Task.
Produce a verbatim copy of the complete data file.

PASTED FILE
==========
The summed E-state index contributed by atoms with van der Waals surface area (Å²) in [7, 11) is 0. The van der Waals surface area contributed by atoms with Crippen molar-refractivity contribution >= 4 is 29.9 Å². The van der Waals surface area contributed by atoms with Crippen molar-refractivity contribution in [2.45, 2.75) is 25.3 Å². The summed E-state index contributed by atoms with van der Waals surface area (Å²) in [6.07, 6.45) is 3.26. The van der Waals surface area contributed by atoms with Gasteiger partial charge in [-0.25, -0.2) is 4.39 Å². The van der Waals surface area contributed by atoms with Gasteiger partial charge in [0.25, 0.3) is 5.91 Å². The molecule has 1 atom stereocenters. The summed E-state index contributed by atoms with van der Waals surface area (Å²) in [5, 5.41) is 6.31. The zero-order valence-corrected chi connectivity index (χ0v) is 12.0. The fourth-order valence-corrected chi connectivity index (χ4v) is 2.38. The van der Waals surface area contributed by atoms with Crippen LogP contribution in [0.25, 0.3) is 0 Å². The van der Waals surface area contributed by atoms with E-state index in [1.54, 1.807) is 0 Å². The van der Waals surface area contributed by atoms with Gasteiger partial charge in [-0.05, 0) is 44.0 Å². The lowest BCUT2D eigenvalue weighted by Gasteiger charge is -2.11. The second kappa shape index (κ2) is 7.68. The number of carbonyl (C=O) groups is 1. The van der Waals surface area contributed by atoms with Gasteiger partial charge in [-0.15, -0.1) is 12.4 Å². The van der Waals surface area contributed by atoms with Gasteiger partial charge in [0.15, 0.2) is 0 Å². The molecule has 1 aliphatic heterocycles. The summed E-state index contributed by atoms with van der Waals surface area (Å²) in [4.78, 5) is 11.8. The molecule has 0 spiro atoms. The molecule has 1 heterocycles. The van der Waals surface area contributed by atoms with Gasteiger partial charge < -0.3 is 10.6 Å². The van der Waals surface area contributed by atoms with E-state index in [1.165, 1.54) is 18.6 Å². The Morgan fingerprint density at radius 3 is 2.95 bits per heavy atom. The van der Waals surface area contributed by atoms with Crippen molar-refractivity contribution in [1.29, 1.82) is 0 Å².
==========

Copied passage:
The summed E-state index contributed by atoms with van der Waals surface area (Å²) in [7, 11) is 0. The van der Waals surface area contributed by atoms with Crippen molar-refractivity contribution >= 4 is 29.9 Å². The van der Waals surface area contributed by atoms with Crippen molar-refractivity contribution in [2.45, 2.75) is 25.3 Å². The summed E-state index contributed by atoms with van der Waals surface area (Å²) in [6.07, 6.45) is 3.26. The van der Waals surface area contributed by atoms with Gasteiger partial charge in [-0.25, -0.2) is 4.39 Å². The van der Waals surface area contributed by atoms with Gasteiger partial charge in [0.25, 0.3) is 5.91 Å². The molecule has 1 atom stereocenters. The summed E-state index contributed by atoms with van der Waals surface area (Å²) in [5, 5.41) is 6.31. The zero-order valence-corrected chi connectivity index (χ0v) is 12.0. The fourth-order valence-corrected chi connectivity index (χ4v) is 2.38. The van der Waals surface area contributed by atoms with Crippen LogP contribution in [0.25, 0.3) is 0 Å². The van der Waals surface area contributed by atoms with E-state index in [1.54, 1.807) is 0 Å². The van der Waals surface area contributed by atoms with Gasteiger partial charge in [-0.05, 0) is 44.0 Å². The lowest BCUT2D eigenvalue weighted by Gasteiger charge is -2.11. The second kappa shape index (κ2) is 7.68. The number of carbonyl (C=O) groups is 1. The van der Waals surface area contributed by atoms with Gasteiger partial charge in [-0.15, -0.1) is 12.4 Å². The van der Waals surface area contributed by atoms with Gasteiger partial charge in [0.15, 0.2) is 0 Å². The molecule has 1 aliphatic heterocycles. The summed E-state index contributed by atoms with van der Waals surface area (Å²) in [4.78, 5) is 11.8. The molecule has 0 spiro atoms. The molecule has 1 heterocycles. The van der Waals surface area contributed by atoms with Gasteiger partial charge < -0.3 is 10.6 Å². The van der Waals surface area contributed by atoms with E-state index in [1.165, 1.54) is 18.6 Å². The Morgan fingerprint density at radius 3 is 2.95 bits per heavy atom. The van der Waals surface area contributed by atoms with Crippen molar-refractivity contribution in [1.29, 1.82) is 0 Å².